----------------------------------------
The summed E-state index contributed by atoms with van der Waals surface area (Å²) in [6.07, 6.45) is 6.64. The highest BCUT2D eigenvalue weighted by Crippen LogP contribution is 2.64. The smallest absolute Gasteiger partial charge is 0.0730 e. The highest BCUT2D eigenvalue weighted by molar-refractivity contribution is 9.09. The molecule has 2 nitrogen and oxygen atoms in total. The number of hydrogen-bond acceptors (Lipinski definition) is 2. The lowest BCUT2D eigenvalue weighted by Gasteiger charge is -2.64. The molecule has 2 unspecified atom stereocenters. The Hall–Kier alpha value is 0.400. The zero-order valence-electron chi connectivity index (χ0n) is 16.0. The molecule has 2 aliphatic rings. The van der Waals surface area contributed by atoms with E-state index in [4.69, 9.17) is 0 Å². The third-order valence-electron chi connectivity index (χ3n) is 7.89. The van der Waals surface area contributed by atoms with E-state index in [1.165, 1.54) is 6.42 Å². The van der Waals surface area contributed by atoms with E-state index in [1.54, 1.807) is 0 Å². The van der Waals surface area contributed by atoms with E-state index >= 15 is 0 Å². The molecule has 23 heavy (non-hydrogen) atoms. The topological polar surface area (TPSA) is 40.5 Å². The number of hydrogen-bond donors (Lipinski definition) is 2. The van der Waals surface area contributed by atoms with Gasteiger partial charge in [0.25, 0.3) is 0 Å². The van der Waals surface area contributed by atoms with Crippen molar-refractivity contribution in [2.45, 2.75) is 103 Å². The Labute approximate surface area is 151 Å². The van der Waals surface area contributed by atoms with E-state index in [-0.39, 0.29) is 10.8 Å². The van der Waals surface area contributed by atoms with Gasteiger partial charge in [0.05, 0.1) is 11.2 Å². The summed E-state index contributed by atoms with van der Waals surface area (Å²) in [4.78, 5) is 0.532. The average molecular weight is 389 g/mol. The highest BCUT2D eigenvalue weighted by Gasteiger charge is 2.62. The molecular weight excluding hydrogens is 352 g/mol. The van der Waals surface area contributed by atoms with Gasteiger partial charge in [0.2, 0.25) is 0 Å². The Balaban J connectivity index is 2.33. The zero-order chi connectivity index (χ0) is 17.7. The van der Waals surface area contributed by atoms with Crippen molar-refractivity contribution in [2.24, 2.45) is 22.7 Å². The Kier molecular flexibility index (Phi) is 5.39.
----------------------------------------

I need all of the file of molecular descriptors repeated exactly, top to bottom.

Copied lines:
The summed E-state index contributed by atoms with van der Waals surface area (Å²) in [6.07, 6.45) is 6.64. The highest BCUT2D eigenvalue weighted by Crippen LogP contribution is 2.64. The smallest absolute Gasteiger partial charge is 0.0730 e. The highest BCUT2D eigenvalue weighted by molar-refractivity contribution is 9.09. The molecule has 2 nitrogen and oxygen atoms in total. The number of hydrogen-bond acceptors (Lipinski definition) is 2. The lowest BCUT2D eigenvalue weighted by Gasteiger charge is -2.64. The molecule has 2 unspecified atom stereocenters. The Hall–Kier alpha value is 0.400. The zero-order valence-electron chi connectivity index (χ0n) is 16.0. The molecule has 2 aliphatic rings. The van der Waals surface area contributed by atoms with E-state index in [4.69, 9.17) is 0 Å². The third-order valence-electron chi connectivity index (χ3n) is 7.89. The van der Waals surface area contributed by atoms with E-state index in [1.165, 1.54) is 6.42 Å². The van der Waals surface area contributed by atoms with E-state index in [1.54, 1.807) is 0 Å². The van der Waals surface area contributed by atoms with E-state index >= 15 is 0 Å². The molecule has 23 heavy (non-hydrogen) atoms. The topological polar surface area (TPSA) is 40.5 Å². The number of hydrogen-bond donors (Lipinski definition) is 2. The van der Waals surface area contributed by atoms with Gasteiger partial charge in [0.25, 0.3) is 0 Å². The van der Waals surface area contributed by atoms with Crippen molar-refractivity contribution in [2.45, 2.75) is 103 Å². The Labute approximate surface area is 151 Å². The van der Waals surface area contributed by atoms with E-state index in [-0.39, 0.29) is 10.8 Å². The van der Waals surface area contributed by atoms with Gasteiger partial charge in [0.05, 0.1) is 11.2 Å². The summed E-state index contributed by atoms with van der Waals surface area (Å²) in [4.78, 5) is 0.532. The average molecular weight is 389 g/mol. The highest BCUT2D eigenvalue weighted by Gasteiger charge is 2.62. The molecular weight excluding hydrogens is 352 g/mol. The van der Waals surface area contributed by atoms with Gasteiger partial charge in [0.2, 0.25) is 0 Å². The Balaban J connectivity index is 2.33. The zero-order chi connectivity index (χ0) is 17.7. The van der Waals surface area contributed by atoms with Crippen molar-refractivity contribution in [2.24, 2.45) is 22.7 Å². The Kier molecular flexibility index (Phi) is 5.39.